ALBUM REVIEW: Dukatalon – Involuntary Action

Ridiculously it’s a decade since Israeli juggernaut Dukatalon released debut album Saved By Fear (Relapse Records): a bruising yet incredibly inventive slice of Sludge that at times called to mind Led Zeppelin as much as it did the likes of Iron Monkey. Aside from a brief tour of the UK three years ago, little has been heard of the band outside of their native Tel Aviv, so what a beginning to 2020 with long-awaited new album Involuntary Action (Self-Release) hitting the hard drive. if only the band’s mouthpiece in the UK – Manchester’s ‘King of Nasty’, Eytan Wineapple – could’ve stuck around long enough to hear it.

The atmosphere of echo continues from the past with opener ‘Above the Flames’, frontman Zafrir Tzori roaring his diseased platitudes from atop Mount Carmel as the track courses through psychedelic crushes and transmuting riffs, which flick from thrashing buzzsaws to Gothic chimes. Warping rhythm guitar pulses toward the aural battery of ‘No Consolation’, new drummer Maayan Henik flattening his kit here and through the ensuing ‘Conscience Bleeds’: a hammering entity with howling alarms and Tzori scouring his belly for the benefit of a track that would grace any big-budget dystopian movie.

What’s especially noticeable here is some remarkable delicacy amid the violent, weighty chaos. Tzori’s leadwork is sparing yet memorable, while Roy Ben Samuel‘s whirling bass notes carry the source of the sound almost unnoticeably. ‘Dark Pool’ is menacing yet staggered: the bridge a moaning separation from savagery; riffs delivered with a scythe from on high; the mid-section again harking back to a Killing Joke-like melodic coldness. It’s halfway in, meanwhile, before the title track grabs hold of the listener’s head and shakes it about vigorously, the intervening passages an amalgam of musical emotion and visceral angst: while the riff of the pulverising ‘Blackened Disease’ rains punches to the skull before Henik pounds holes into the resulting lesions and introduces swirling atmospheres, a delicious symphony of desolation with ice-cold chords bewitching the mind. This leads to the acoustic sadness of ‘Myopia’, which is nevertheless carried by subtle yet harrowing undercurrents which warn of a bludgeoning return.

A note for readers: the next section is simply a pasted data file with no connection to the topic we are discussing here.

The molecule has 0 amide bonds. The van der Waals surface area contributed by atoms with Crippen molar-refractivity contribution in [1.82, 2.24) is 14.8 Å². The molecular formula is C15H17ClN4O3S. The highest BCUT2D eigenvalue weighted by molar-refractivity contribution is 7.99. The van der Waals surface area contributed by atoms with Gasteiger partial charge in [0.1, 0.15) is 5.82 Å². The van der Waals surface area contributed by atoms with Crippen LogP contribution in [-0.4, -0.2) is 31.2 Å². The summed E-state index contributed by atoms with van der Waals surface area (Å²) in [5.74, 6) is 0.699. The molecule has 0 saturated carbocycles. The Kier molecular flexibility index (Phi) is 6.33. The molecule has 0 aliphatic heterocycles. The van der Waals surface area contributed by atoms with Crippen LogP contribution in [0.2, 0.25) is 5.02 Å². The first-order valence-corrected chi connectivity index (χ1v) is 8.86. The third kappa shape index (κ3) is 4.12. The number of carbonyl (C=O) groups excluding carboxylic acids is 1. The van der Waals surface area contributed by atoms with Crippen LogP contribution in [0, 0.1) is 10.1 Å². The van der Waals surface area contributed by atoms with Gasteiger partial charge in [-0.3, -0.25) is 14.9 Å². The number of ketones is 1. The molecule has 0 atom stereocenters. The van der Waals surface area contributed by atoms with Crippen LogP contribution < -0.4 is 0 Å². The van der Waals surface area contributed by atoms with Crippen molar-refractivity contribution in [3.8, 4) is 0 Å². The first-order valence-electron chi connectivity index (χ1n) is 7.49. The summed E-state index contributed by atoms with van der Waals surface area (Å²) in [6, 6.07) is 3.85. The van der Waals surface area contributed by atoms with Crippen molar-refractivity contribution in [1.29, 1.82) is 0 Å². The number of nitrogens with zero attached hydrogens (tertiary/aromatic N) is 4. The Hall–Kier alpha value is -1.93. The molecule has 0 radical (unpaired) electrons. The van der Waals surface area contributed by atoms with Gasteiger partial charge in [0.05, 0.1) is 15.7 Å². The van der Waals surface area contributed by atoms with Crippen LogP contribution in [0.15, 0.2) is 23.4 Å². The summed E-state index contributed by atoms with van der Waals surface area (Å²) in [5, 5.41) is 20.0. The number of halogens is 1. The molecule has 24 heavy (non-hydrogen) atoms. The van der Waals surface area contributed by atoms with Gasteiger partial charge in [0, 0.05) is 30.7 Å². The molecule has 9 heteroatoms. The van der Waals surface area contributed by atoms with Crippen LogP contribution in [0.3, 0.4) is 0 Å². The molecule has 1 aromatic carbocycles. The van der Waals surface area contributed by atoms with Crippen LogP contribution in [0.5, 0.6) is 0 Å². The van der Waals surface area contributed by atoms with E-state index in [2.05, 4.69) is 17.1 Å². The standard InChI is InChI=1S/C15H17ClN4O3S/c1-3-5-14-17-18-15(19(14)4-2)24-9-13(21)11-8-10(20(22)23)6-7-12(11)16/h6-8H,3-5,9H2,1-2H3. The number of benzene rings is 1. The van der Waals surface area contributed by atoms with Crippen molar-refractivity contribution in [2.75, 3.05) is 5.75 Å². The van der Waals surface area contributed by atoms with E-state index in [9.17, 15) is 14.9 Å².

It comes with the penultimate ‘Angels in Red’, another booming discourse given irresistible force by Henik’s earth-shattering drums and Tzori’s Thrash-tinged riff. Eastern flurries dance into the soul and resound into closer ‘Quicksand Warning’, an oscillating monstrosity with progressive patterns and hints of Mastodon in its frenetic belly. Mastodon, however, has never sounded quite so relentless: so powerful, all-consuming. Involuntary Action is not merely a triumphant return, it is a coming-together of worlds, a marriage of optimum power and technical creativity with a diseased phlegm in its lungs. Quite frankly it’s fucking joyous, the radar pulses of its elongated coda a call to a dear-departed, mutual friend: the whole album moving, terrifying, yet instigating the kind of pit Eytan once lived for. For those of us who adored that debut album, here’s the news: it was no flash in the pan. Dukatalon have come back even better.

9 / 10

PAUL QUINN